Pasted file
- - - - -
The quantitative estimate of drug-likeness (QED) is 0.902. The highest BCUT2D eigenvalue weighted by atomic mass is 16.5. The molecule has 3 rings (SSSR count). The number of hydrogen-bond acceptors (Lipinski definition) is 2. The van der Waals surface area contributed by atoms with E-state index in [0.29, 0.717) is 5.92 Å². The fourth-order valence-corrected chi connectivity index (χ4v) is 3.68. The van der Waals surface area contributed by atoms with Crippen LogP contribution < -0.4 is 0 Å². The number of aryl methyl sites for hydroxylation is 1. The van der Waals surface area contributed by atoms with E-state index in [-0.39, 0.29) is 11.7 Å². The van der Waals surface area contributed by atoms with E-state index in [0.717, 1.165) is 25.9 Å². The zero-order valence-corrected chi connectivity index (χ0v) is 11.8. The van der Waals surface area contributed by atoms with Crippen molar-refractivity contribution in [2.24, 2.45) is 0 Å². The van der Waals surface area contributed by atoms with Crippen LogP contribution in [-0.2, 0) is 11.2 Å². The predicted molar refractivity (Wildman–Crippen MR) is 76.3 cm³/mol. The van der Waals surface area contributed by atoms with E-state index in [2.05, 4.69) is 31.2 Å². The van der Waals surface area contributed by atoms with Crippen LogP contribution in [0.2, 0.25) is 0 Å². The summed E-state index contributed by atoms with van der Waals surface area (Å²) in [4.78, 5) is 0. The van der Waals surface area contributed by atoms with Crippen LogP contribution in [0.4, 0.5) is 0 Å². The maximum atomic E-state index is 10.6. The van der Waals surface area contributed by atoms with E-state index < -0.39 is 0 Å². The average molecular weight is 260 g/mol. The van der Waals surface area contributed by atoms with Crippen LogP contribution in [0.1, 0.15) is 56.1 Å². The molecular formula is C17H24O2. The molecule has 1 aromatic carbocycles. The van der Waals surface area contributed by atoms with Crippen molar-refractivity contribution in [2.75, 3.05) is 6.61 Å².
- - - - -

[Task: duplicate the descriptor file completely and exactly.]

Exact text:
The quantitative estimate of drug-likeness (QED) is 0.902. The highest BCUT2D eigenvalue weighted by atomic mass is 16.5. The molecule has 3 rings (SSSR count). The number of hydrogen-bond acceptors (Lipinski definition) is 2. The van der Waals surface area contributed by atoms with E-state index in [0.29, 0.717) is 5.92 Å². The fourth-order valence-corrected chi connectivity index (χ4v) is 3.68. The van der Waals surface area contributed by atoms with Crippen LogP contribution < -0.4 is 0 Å². The number of aryl methyl sites for hydroxylation is 1. The van der Waals surface area contributed by atoms with E-state index in [-0.39, 0.29) is 11.7 Å². The van der Waals surface area contributed by atoms with E-state index in [0.717, 1.165) is 25.9 Å². The zero-order valence-corrected chi connectivity index (χ0v) is 11.8. The van der Waals surface area contributed by atoms with Crippen molar-refractivity contribution in [2.24, 2.45) is 0 Å². The van der Waals surface area contributed by atoms with Crippen LogP contribution in [-0.2, 0) is 11.2 Å². The predicted molar refractivity (Wildman–Crippen MR) is 76.3 cm³/mol. The van der Waals surface area contributed by atoms with E-state index in [2.05, 4.69) is 31.2 Å². The van der Waals surface area contributed by atoms with Crippen LogP contribution in [0.2, 0.25) is 0 Å². The summed E-state index contributed by atoms with van der Waals surface area (Å²) in [4.78, 5) is 0. The van der Waals surface area contributed by atoms with Crippen LogP contribution in [0.4, 0.5) is 0 Å². The maximum atomic E-state index is 10.6. The van der Waals surface area contributed by atoms with E-state index < -0.39 is 0 Å². The average molecular weight is 260 g/mol. The van der Waals surface area contributed by atoms with Crippen LogP contribution in [0.1, 0.15) is 56.1 Å². The molecular formula is C17H24O2. The molecule has 1 aromatic carbocycles. The van der Waals surface area contributed by atoms with Crippen molar-refractivity contribution in [2.75, 3.05) is 6.61 Å².